In an effort to continue to build momentum for TechForce Foundation’s FutureTech Success campaign, 30 industry leaders gathered in Phoenix Jan. 30-31 for the first summit of the FutureTech Success National Leadership Cabinet. Participants ranged from the heads of national associations, such as ASE and SkillsUSA to corporate CMOs and HR/technical recruiting executives, as well as upper-level executives from Nissan North America, Interstate Batteries, Universal Technical Institute and Manheim/Cox Automotive.
“Our campaign is laser focused on increasing the number of qualified technicians in North America, but we need the buy-in of the entire industry to be successful,” said Jennifer Maher, CEO/Executive Director of TechForce, said. “And that is exactly what we have received and continue to receive from some of the industry’s strongest advocates and highest profile leaders.
“No one entity can fix the qualified technician shortage problem. We all must row in the same direction. We’re so grateful to have the support, engagement and enthusiasm of leaders throughout the industry.”
To that end, the Cabinet spent one-and-a-half days exploring ways to implement and activate the campaign within their own companies and associations, and brainstorming collaborative ideas around which the whole industry can unite, according to the group.
“We must beat one, collective drum,” Maher said, “that we are one of America’s largest industries and we need a strong, trained, viable workforce. For decades, students have been told there’s only one road to success, and that’s through a four-year degree. They’ve been led to believe that working with your hands and using one’s natural tactile intelligence is a ‘less-than-desirable pathway.’ But it’s simply not true, and America needs its skilled technicians to keep it rolling. Today’s vehicle technician jobs are in high demand and provide a solid middle-class career path. It’s time we stand up and rally together for our own talent pool.”
Demonstrating the collective power of this initiative, competitors—Shell Lubricants and Valvoline, Advance Auto Parts and AutoZone, Nissan and General Motors—left their business cards at the door, pledging to unite behind the FutureTech Success initiative, aimed at helping to motivate, train and develop technicians, according to TechForce.
“It’s important for each company to have our peers involved with this initiative because every one of us rely and depend on qualified technicians,” said Chris Blanchette, director of technical and innovation operations for Bridgestone Retail Operations and member of the TechForce board of directors. “We’ll either all rise together or fall together in this quest to invest in the best and brightest of our technician workforce.”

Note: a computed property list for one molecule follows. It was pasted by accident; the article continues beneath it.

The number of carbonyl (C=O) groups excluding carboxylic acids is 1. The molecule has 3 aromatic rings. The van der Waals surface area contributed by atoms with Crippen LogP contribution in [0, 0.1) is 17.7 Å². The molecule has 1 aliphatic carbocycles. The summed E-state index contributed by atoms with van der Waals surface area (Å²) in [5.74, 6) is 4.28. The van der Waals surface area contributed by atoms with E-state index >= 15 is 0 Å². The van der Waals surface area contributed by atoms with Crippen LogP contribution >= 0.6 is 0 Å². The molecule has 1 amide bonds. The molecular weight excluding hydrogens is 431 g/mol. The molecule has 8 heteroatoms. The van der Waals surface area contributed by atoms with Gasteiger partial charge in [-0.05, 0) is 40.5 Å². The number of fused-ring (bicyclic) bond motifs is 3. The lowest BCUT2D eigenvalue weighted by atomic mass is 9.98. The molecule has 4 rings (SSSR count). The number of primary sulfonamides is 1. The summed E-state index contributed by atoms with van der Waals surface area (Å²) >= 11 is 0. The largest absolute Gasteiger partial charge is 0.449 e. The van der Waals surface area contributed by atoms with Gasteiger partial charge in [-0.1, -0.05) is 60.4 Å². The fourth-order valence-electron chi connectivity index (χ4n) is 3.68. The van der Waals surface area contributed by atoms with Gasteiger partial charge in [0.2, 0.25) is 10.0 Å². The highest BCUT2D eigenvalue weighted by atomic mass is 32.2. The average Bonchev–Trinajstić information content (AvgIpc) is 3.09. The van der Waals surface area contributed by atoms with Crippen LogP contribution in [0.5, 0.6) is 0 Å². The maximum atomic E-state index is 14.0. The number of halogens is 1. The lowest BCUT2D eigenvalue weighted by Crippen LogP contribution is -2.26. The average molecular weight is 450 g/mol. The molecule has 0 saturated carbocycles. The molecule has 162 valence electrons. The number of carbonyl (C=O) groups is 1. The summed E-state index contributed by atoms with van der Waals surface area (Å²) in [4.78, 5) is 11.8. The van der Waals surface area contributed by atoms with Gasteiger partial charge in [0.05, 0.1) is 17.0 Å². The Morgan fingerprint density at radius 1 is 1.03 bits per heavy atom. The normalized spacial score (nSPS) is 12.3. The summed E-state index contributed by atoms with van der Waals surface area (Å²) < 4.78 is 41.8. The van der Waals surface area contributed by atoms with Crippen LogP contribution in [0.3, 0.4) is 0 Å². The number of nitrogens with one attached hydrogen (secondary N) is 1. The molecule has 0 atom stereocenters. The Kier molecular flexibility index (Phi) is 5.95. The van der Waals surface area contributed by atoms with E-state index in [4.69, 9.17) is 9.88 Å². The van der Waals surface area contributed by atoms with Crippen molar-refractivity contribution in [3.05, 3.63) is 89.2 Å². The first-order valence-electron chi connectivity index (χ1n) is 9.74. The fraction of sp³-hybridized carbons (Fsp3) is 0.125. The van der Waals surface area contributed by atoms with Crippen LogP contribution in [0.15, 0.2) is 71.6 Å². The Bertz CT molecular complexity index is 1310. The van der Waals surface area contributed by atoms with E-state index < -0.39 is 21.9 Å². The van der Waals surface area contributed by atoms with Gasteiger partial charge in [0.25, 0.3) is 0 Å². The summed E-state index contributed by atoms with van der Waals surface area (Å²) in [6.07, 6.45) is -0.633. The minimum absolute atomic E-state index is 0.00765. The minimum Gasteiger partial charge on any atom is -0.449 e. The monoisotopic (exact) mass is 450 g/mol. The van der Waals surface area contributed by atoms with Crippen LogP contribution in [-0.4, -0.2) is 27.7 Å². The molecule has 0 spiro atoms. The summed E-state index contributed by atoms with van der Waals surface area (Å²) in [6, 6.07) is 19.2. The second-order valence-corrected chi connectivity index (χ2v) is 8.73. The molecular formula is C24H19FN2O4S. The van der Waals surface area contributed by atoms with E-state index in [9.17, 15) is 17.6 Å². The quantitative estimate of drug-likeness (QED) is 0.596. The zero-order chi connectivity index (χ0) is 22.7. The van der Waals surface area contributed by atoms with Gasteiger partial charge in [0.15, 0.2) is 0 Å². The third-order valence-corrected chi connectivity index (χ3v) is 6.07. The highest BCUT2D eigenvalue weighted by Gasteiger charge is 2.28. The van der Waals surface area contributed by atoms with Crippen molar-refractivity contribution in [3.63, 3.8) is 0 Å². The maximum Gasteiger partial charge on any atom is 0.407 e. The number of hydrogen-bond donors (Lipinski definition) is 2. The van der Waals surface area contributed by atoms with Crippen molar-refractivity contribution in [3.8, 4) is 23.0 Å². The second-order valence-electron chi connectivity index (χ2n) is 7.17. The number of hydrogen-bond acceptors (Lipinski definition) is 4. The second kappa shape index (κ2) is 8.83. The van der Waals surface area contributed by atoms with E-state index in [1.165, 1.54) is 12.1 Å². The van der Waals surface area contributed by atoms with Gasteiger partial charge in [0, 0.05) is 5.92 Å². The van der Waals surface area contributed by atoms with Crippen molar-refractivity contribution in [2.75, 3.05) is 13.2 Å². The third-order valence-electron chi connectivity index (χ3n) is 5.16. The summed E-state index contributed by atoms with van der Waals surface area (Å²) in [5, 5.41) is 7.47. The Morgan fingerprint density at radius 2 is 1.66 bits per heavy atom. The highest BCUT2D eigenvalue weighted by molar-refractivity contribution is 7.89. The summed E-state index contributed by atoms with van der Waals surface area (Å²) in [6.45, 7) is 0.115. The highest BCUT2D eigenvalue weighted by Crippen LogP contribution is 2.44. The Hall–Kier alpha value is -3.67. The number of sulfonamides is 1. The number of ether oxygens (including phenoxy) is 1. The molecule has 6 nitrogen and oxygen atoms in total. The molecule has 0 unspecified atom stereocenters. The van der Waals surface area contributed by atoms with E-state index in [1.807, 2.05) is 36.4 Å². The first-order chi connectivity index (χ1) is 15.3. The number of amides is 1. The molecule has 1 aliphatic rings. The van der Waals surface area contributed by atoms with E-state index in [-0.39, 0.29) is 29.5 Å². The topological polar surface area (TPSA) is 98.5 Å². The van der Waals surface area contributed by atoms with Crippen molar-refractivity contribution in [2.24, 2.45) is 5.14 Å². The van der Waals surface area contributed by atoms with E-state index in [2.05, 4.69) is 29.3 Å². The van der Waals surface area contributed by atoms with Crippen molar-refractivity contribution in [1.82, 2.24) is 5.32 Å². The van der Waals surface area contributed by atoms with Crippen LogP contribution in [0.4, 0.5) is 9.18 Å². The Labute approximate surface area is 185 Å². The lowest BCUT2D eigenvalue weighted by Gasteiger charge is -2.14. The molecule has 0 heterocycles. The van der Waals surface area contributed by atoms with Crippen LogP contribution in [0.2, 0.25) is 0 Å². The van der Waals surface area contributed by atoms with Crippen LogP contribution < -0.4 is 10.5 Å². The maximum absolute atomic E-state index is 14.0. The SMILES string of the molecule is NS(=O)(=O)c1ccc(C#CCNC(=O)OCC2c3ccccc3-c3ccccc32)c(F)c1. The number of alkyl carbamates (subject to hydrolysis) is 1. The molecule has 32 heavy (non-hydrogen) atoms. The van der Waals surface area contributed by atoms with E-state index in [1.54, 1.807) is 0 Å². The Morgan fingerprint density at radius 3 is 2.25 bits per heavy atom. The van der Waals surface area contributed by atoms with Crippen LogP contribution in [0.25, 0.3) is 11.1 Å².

During the summit, TechForce unveiled its revamped website, designed, built and managed by Autoshop Solutions. The new site includes the FutureTech Resource Hub, a one-stop-shop portal through which parents and future technicians can find after-school programs, clubs, events, technical schools, scholarships and trainings that help develop their skills and pathway to the technician profession. Additionally, the site includes the new Industry Hub (I-Hub) through which industry recruiters, managers, working technicians and educators can find helpful resources to support and connect with future technicians.
“Anyone—from interested students to companies wanting to recruit the best technicians—can find what they need on the website,” Maher said. “Students and their parents can explore what the technician career is all about through our collection of videos, while companies can access and share the best practices to attract, develop, train, hire, recruit and retain technicians.”
To kick off the summit, a joint luncheon was held for the members of the National Leadership Cabinet and members of the Arizona FutureTech Workforce Development Council. Having national leaders joined by their local counterparts raises the bar for technical education in Arizona.
Together, the organizations ensure that middle- and high-school students create opportunities to connect STEM subjects to automotive and diesel technology; provide national resources, training aids and donations to programs and students in need; and ensure that industry is part of the solution in developing tomorrow’s workforce of vehicle technicians.
Tony Camp, principal of Trevor Browne High School in Phoenix, said his school has benefitted from an auto shop makeover with the help of TechForce. Crist Morillon, an entry-level Telsa technician, shared her personal journey to becoming a technician, pinpointing the continuous support available to her, beginning with SkillsUSA, Phoenix’s Metrotech High School, Universal Technical Institute, and now Tesla.
The Leadership Cabinet consists of a spectrum of industry entities, including manufacturers, associations and celebrity spokespersons. Companies and organizations represented include Collision Repair Education Foundation, Bridgestone, Cengage Learning, Shell Lubricants, Pennzoil, Rotella, Nissan North America, NASTF, Advance Auto Parts, Sunstate Equipment Co., Interstate Batteries, Manheim/Cox Automotive, AMRA, S/P2, Universal Technical Institute, NHRA, Steve Johnson Racing, WD-40, NASCAR, Julia Landauer Racing, Bogi’s Garage, SkillsUSA, AutoZone, ASE Training Managers Council (ATMC), Autoshop Solutions, and Snap-on.
For more information, visit techforcefoundation.org.